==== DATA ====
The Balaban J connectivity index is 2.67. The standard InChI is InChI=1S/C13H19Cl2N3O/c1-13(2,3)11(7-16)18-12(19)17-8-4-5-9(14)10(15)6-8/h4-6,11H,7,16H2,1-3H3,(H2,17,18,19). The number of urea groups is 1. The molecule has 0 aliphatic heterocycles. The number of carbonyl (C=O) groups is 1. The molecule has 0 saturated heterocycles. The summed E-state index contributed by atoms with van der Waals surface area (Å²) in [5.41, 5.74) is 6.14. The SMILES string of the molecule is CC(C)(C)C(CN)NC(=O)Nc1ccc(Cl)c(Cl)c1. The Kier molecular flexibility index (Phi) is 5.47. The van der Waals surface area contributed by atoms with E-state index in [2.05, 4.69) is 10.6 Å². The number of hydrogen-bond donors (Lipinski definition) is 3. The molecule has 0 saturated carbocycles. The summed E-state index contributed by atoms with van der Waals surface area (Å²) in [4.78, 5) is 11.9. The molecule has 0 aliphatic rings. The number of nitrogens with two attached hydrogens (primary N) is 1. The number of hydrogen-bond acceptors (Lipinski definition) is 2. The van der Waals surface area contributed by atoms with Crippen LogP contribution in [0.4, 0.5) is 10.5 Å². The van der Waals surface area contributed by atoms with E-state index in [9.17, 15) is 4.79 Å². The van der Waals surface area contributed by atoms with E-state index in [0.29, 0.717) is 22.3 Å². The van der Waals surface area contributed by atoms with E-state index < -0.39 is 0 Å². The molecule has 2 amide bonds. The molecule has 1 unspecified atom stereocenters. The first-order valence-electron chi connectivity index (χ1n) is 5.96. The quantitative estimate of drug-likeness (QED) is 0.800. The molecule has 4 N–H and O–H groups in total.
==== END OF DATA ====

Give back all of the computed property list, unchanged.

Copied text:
The Balaban J connectivity index is 2.67. The standard InChI is InChI=1S/C13H19Cl2N3O/c1-13(2,3)11(7-16)18-12(19)17-8-4-5-9(14)10(15)6-8/h4-6,11H,7,16H2,1-3H3,(H2,17,18,19). The number of urea groups is 1. The molecule has 0 aliphatic heterocycles. The number of carbonyl (C=O) groups is 1. The molecule has 0 saturated heterocycles. The summed E-state index contributed by atoms with van der Waals surface area (Å²) in [5.41, 5.74) is 6.14. The SMILES string of the molecule is CC(C)(C)C(CN)NC(=O)Nc1ccc(Cl)c(Cl)c1. The Kier molecular flexibility index (Phi) is 5.47. The van der Waals surface area contributed by atoms with E-state index in [2.05, 4.69) is 10.6 Å². The number of hydrogen-bond donors (Lipinski definition) is 3. The molecule has 0 saturated carbocycles. The summed E-state index contributed by atoms with van der Waals surface area (Å²) in [4.78, 5) is 11.9. The molecule has 0 aliphatic rings. The number of nitrogens with two attached hydrogens (primary N) is 1. The number of hydrogen-bond acceptors (Lipinski definition) is 2. The van der Waals surface area contributed by atoms with Crippen LogP contribution in [0.4, 0.5) is 10.5 Å². The van der Waals surface area contributed by atoms with E-state index in [9.17, 15) is 4.79 Å². The van der Waals surface area contributed by atoms with E-state index in [0.29, 0.717) is 22.3 Å². The van der Waals surface area contributed by atoms with E-state index < -0.39 is 0 Å². The molecule has 2 amide bonds. The molecule has 1 unspecified atom stereocenters. The first-order valence-electron chi connectivity index (χ1n) is 5.96. The quantitative estimate of drug-likeness (QED) is 0.800. The molecule has 4 N–H and O–H groups in total.